In Texas, talk of secession in recent years has steadily shifted to the center from the fringe right. It has emerged as an echo of the state Republican leadership’s anti-Washington, pro-Texas-sovereignty mantra on a variety of issues, including health care and environmental regulations. For some Texans, the renewed interest in the subject serves simply as comic relief after a crushing election defeat.But for other proponents of secession and its sister ideology, Texas nationalism — a focus of the Texas Nationalist Movement and other groups that want the state to become an independent nation, as it was in the 1830s and 1840s — it is a far more serious matter.The official in East Texas, Peter Morrison, the treasurer of the Hardin County Republican Party, said in a statement that he had received overwhelming support from conservative Texans and overwhelming opposition from liberals outside the state in response to his comments in his newsletter. He said that it may take time for “people to appreciate that the fundamental cultural differences between Texas and other parts of the United States may be best addressed by an amicable divorce, a peaceful separation.”The online petitions — created on the We the People platform at petitions.whitehouse.gov — are required to receive 25,000 signatures in 30 days for the White House to respond. The Texas petition, created Nov. 9 by a man identified as Micah H. of Arlington, had received more than 116,000 signatures by Friday. It asks the Obama administration to “peacefully grant” the withdrawal of Texas, and describes doing so as “practically feasible,” given the state’s large economy.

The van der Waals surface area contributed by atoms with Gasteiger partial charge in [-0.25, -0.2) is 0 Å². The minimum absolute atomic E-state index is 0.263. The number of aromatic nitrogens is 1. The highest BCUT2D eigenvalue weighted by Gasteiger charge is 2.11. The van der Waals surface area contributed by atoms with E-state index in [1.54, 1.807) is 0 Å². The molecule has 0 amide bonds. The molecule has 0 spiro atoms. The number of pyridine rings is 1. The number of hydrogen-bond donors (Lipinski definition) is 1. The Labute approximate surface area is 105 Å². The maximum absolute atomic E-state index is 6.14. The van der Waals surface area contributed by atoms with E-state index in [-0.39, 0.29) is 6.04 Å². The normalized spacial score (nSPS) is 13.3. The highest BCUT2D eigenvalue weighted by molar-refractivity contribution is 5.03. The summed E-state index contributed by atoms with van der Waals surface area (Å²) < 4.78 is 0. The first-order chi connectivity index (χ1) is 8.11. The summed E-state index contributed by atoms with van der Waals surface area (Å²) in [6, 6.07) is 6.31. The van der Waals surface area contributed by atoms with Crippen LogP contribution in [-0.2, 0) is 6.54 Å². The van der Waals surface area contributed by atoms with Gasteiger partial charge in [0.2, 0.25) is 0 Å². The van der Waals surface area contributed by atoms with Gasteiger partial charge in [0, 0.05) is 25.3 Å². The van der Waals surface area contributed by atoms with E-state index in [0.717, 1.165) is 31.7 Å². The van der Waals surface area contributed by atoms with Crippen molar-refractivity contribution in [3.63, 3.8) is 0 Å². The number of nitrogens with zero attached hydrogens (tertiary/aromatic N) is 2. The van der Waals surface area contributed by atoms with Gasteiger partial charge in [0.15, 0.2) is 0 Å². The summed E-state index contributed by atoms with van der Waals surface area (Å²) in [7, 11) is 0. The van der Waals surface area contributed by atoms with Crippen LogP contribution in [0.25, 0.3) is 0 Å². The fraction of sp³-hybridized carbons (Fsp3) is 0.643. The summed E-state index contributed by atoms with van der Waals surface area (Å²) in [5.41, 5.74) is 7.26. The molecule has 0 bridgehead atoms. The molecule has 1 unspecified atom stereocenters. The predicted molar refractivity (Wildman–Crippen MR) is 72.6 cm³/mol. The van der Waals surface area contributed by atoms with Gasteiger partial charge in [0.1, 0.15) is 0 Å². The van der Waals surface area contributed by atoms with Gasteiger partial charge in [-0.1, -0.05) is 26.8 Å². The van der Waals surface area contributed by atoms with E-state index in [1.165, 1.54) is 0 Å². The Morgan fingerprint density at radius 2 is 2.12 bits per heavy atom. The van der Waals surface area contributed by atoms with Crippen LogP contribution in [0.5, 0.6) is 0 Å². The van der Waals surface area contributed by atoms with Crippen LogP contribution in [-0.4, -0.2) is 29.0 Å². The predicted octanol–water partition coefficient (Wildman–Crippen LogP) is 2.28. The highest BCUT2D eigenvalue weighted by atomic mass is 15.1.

Last I checked this problem was settled about 1865 or so, and frankly this whole thing is getting silly. Republicans lost an election, not a war. If 116,000 Texans want to be shown the door over losing an election, well good luck to you.
Which side hates America now, huh?